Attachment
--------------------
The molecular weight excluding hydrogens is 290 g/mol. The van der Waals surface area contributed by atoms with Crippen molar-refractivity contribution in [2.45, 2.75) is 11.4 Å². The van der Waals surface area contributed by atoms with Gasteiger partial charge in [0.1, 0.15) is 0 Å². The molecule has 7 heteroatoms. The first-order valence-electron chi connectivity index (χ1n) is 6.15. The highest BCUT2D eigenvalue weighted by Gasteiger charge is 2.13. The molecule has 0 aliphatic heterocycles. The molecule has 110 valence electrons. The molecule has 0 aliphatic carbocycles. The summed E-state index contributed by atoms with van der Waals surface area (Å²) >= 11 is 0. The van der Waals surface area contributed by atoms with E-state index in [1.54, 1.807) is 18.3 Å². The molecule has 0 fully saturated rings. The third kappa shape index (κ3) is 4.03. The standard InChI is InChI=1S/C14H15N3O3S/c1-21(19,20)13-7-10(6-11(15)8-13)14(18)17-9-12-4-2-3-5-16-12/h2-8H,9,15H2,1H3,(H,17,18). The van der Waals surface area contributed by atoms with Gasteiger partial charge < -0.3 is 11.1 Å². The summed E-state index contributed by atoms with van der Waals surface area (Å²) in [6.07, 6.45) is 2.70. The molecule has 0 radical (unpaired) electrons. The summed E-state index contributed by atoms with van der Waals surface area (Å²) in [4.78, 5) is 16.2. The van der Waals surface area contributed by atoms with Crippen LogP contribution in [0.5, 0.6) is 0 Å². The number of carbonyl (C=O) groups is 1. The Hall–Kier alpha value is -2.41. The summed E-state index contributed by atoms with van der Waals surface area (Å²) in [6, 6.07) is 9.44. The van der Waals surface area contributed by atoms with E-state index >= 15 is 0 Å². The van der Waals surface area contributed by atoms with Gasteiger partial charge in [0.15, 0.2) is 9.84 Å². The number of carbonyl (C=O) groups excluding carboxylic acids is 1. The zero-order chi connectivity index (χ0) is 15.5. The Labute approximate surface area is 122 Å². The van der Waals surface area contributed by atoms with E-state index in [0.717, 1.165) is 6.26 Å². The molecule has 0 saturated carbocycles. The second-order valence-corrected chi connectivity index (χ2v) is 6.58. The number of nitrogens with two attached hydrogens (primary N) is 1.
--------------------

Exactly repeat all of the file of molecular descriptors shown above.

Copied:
The molecular weight excluding hydrogens is 290 g/mol. The van der Waals surface area contributed by atoms with Crippen molar-refractivity contribution in [2.45, 2.75) is 11.4 Å². The van der Waals surface area contributed by atoms with Gasteiger partial charge in [0.1, 0.15) is 0 Å². The molecule has 7 heteroatoms. The first-order valence-electron chi connectivity index (χ1n) is 6.15. The highest BCUT2D eigenvalue weighted by Gasteiger charge is 2.13. The molecule has 0 aliphatic heterocycles. The molecule has 110 valence electrons. The molecule has 0 aliphatic carbocycles. The summed E-state index contributed by atoms with van der Waals surface area (Å²) >= 11 is 0. The van der Waals surface area contributed by atoms with E-state index in [1.54, 1.807) is 18.3 Å². The molecule has 0 fully saturated rings. The third kappa shape index (κ3) is 4.03. The standard InChI is InChI=1S/C14H15N3O3S/c1-21(19,20)13-7-10(6-11(15)8-13)14(18)17-9-12-4-2-3-5-16-12/h2-8H,9,15H2,1H3,(H,17,18). The van der Waals surface area contributed by atoms with Gasteiger partial charge < -0.3 is 11.1 Å². The summed E-state index contributed by atoms with van der Waals surface area (Å²) in [6.07, 6.45) is 2.70. The molecule has 0 radical (unpaired) electrons. The summed E-state index contributed by atoms with van der Waals surface area (Å²) in [4.78, 5) is 16.2. The van der Waals surface area contributed by atoms with Crippen LogP contribution in [0.5, 0.6) is 0 Å². The number of carbonyl (C=O) groups is 1. The Hall–Kier alpha value is -2.41. The summed E-state index contributed by atoms with van der Waals surface area (Å²) in [6, 6.07) is 9.44. The van der Waals surface area contributed by atoms with E-state index >= 15 is 0 Å². The van der Waals surface area contributed by atoms with Gasteiger partial charge in [0.15, 0.2) is 9.84 Å². The number of carbonyl (C=O) groups excluding carboxylic acids is 1. The zero-order chi connectivity index (χ0) is 15.5. The Labute approximate surface area is 122 Å². The van der Waals surface area contributed by atoms with E-state index in [0.717, 1.165) is 6.26 Å². The molecule has 0 saturated carbocycles. The second-order valence-corrected chi connectivity index (χ2v) is 6.58. The number of nitrogens with two attached hydrogens (primary N) is 1.